The Cocoa Rehab and expansion project.

See live presentation by project coordinator from "Dialogue on agriculture  Cocoa and Coffee Presentation

Introduction

 Theobroma cocoa also known as cacoa is a small evergreen tree in the family Malvaceae. Native to the deep tropical regions of Central and South America, the  seeds when processed can be used to make a wide range of products among them being chocolates, cocoa powders and a host of cosmetic products. Dominica was once a major producer of cocoa beans, presently there are approximately 400 acres of documented fields throughout the island, unfortunately the majority of these fields are in abandoned and semi abandoned conditions.

Cocoa is once again taking center stage on the world market and numerous opportunities for cocoa beans and products in Europe and America is causing much attention to be diverted towards the revitalization of the cocoa industry in Dominica. Sustaining these markets will require an aggressive rehabilitation effort in the short term and the establishment of new and improved varieties in the long term.

    PROJECT JUSTIFICATION

 

The dismantling of preferential treatment for Caribbean bananas on the UK market and the high cost associated with meeting EU standards resulted in small farmers experiencing difficulties in maintaining their farms. Cognizant of the need to accelerate the revival of the agricultural economy in Dominica, the government is urging farmers to diversify their farms to help boost the agricultural economy.

Against this backdrop the Government of the Commonwealth of Dominica has embarked on an imitative to revitalize the cocoa industry in Dominica. The main outputs of the project:

·         Conduct an island wide cocoa census.

·         The rehabilitation of 400 acres of abandoned cocoa fields.

·         The establishment of 300 acres of new planting.

·          The training of some 419 farmers.

·         The establishment and construction of a central buying and processing facility.

·         The establishment of 7 demonstration plots in the various agricultural regions.

·          Provide financial assistance to cottage type industries to upgrade processing and marketing of their products.

This will constitute phase 1 of the project and will be for a period of 3 years commencing July  2015.

 

 

3.    PROJECT OBJECTIVES

 

3.1     General Objective

To facilitate the restoration, rehabilitation and the long-term competitiveness of the local cocoa sub sector with special emphasis on production, processing and marketing areas leading to sustained long-term growth and viability of the sub sector and to once again position Dominica as a leading producer of flavored cocoa.

 

             3.2   Specific Objective:

·         Regenerate interest in the cocoa subsector by providing incentives and subsidies to cocoa growers.

·         Rehabilitate most of the existing cocoa acreages.

·         Establish new acreages of cocoa up to 300 acres in phase I

·         Increase productivity per acre thus increasing farm returns.

·         Construct a central modern sweating and drying facility.

·         Utilize the latest technologies to reduce labor and increase productivity.

·         Establish propagation centers to produce strong healthy seedlings.

·         Generate employment at production, processing and marketing levels.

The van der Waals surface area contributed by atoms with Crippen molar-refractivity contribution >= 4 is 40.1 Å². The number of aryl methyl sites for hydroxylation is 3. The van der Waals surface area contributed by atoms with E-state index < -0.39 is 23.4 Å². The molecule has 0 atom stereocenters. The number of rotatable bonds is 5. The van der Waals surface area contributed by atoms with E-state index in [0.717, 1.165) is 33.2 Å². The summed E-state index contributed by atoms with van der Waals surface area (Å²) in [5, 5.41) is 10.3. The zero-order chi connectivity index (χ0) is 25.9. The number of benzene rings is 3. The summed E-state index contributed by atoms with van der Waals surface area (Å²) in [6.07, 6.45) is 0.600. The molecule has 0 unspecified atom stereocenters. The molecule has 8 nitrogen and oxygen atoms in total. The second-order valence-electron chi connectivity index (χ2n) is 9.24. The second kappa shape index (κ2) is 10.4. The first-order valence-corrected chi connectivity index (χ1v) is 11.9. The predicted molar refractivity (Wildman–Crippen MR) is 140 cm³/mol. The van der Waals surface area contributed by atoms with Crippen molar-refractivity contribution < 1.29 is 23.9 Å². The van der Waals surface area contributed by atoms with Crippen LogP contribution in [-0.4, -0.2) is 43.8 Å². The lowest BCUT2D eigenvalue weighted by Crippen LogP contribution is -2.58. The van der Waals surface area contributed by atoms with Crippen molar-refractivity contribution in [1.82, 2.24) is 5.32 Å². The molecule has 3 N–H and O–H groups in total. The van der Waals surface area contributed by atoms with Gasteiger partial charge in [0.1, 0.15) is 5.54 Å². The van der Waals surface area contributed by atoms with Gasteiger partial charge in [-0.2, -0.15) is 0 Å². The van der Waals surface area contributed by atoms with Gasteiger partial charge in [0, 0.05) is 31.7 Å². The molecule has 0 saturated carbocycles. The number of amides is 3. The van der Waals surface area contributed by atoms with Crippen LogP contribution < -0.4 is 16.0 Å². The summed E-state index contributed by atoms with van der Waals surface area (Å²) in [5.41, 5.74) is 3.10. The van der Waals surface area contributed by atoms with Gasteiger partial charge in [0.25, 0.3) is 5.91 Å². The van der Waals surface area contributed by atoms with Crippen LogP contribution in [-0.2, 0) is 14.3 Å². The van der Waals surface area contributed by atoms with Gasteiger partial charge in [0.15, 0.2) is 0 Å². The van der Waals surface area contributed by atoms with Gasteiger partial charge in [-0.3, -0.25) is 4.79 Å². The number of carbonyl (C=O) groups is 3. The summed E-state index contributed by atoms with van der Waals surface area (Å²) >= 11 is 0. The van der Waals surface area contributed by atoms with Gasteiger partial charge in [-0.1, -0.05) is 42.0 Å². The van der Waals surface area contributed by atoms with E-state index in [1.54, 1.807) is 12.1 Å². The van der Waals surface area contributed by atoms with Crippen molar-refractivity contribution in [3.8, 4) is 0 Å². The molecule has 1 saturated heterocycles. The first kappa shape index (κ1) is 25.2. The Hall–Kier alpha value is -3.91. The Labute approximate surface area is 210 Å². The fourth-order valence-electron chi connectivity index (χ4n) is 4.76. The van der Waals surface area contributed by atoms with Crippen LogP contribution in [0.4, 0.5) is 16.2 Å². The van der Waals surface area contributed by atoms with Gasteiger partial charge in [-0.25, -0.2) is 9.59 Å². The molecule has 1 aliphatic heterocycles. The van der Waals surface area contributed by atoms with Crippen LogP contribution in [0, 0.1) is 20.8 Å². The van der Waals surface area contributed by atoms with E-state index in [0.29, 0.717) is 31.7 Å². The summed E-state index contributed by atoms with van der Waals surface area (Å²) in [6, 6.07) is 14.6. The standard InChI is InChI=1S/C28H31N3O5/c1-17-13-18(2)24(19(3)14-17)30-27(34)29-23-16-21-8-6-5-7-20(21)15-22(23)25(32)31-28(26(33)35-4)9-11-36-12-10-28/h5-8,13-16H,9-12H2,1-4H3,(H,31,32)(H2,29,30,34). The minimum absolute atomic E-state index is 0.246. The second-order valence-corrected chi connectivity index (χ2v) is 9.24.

4.    BENEFICERIES

4.1  The beneficiaries of the cocoa project will definitely be the farmers in the major cocoa growing  areas in Dominica. Ranking in order from highest to lowest of documented number of farmers per agricultural region who met the minimum requirement of 50 trees to qualify as a cocoa farmer:

 

1.       North East Region

2.       Central Region

3.       North Region 

4.       East

5.       West Coast

6.       South East

7.       South

 

4.2   The Government of Dominica will benefit  by an increase in production this  should translate into much needed foreign currency entering the country by way of exports of cocoa beans and value added products such as cocoa sticks and chocolates.

 

 

4.3   Processers.

 

5.    PROJECT IMPLEMENTATION

5.1  Cocoa cultivation requires deep, rich well drained soils, shaded areas during initial establishment. Therefore, the project will provide funding and technical assistance  to assist in rehabilitation of existing fields and establishment of new fields

5.2  One cocoa mist propagation Center will be established at Laundary to facilitate the production of seedlings by cuttings.

5.3  Field productivity will be immensely increased by supplying farmers with strong healthy seedlings and training in cultivation techniques, in particular rehabilitation methods which allows harvesting from ground level, land preparation, planting and caring of plants.

5.4  Cocoa production will be concentrated in sheltered valleys, hillsides and where there is sufficient shade to support optimum growth.

5.5  The qualifying conditions for growers to receive assistance under the project will be:

a)      The location must be suitable for the tree crop to be planted (not waterlogged).

b)      The applicant must have the right to use the land  (owner of land or must present an up to date lease agreement).

c)      The area must have a minimum of 50 trees.

d)      Planting must be in pure stands with bananas or plantains as temporary shade.

e)      The applicant must agree in writing to follow instructions of the project and the Division of Agriculture in relation to the operation of the scheme

f)       That all input received will be regarded as being under loan conditions and that repayment of the cost of inputs and subsidies will be made if the farmer does not maintain cultivation practices recommended by the cocoa project and Ministry

5.6  Qualified growers will be entitled to:

a)      Labour assistance for land preparation, lining, holing, planting and provision of economic shade crop material.

b)      Free planting material.

c)      Labour assistance in maintaining the new tree crop plantation up to year four (4)

d)      Free capital inputs, including weedicide and fertilizer up to year four (4) when the trees are expected to be at economic bearing stage

 

  

5.7  Establishment of Demonstration Plots